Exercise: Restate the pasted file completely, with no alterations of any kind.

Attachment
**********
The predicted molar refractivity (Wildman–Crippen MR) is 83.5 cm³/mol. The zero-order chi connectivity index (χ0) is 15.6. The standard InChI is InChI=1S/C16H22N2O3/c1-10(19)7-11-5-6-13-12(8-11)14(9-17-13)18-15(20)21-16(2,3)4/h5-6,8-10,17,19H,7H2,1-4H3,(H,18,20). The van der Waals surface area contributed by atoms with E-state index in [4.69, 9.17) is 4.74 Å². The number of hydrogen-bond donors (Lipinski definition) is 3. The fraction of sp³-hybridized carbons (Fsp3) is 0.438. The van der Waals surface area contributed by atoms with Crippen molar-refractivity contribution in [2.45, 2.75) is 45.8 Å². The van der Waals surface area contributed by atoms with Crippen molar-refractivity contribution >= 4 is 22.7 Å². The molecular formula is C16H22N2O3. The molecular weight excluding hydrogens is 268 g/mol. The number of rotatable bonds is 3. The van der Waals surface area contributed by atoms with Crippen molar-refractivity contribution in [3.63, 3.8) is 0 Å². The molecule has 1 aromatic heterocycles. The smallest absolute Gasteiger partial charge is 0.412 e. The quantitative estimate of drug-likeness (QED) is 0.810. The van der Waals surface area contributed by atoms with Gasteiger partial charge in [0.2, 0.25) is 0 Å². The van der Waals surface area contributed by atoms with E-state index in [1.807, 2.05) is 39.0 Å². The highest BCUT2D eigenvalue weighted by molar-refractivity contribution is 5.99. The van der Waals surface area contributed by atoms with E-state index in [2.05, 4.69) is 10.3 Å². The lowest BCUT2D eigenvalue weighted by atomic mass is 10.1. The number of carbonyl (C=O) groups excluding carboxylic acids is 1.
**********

The predicted molar refractivity (Wildman–Crippen MR) is 83.5 cm³/mol. The zero-order chi connectivity index (χ0) is 15.6. The standard InChI is InChI=1S/C16H22N2O3/c1-10(19)7-11-5-6-13-12(8-11)14(9-17-13)18-15(20)21-16(2,3)4/h5-6,8-10,17,19H,7H2,1-4H3,(H,18,20). The van der Waals surface area contributed by atoms with E-state index in [4.69, 9.17) is 4.74 Å². The number of hydrogen-bond donors (Lipinski definition) is 3. The fraction of sp³-hybridized carbons (Fsp3) is 0.438. The van der Waals surface area contributed by atoms with Crippen molar-refractivity contribution in [2.45, 2.75) is 45.8 Å². The van der Waals surface area contributed by atoms with Crippen molar-refractivity contribution >= 4 is 22.7 Å². The molecular formula is C16H22N2O3. The molecular weight excluding hydrogens is 268 g/mol. The number of rotatable bonds is 3. The van der Waals surface area contributed by atoms with Crippen molar-refractivity contribution in [3.63, 3.8) is 0 Å². The molecule has 1 aromatic heterocycles. The smallest absolute Gasteiger partial charge is 0.412 e. The quantitative estimate of drug-likeness (QED) is 0.810. The van der Waals surface area contributed by atoms with Gasteiger partial charge in [0.2, 0.25) is 0 Å². The van der Waals surface area contributed by atoms with E-state index in [1.807, 2.05) is 39.0 Å². The highest BCUT2D eigenvalue weighted by molar-refractivity contribution is 5.99. The van der Waals surface area contributed by atoms with E-state index in [2.05, 4.69) is 10.3 Å². The lowest BCUT2D eigenvalue weighted by atomic mass is 10.1. The number of carbonyl (C=O) groups excluding carboxylic acids is 1.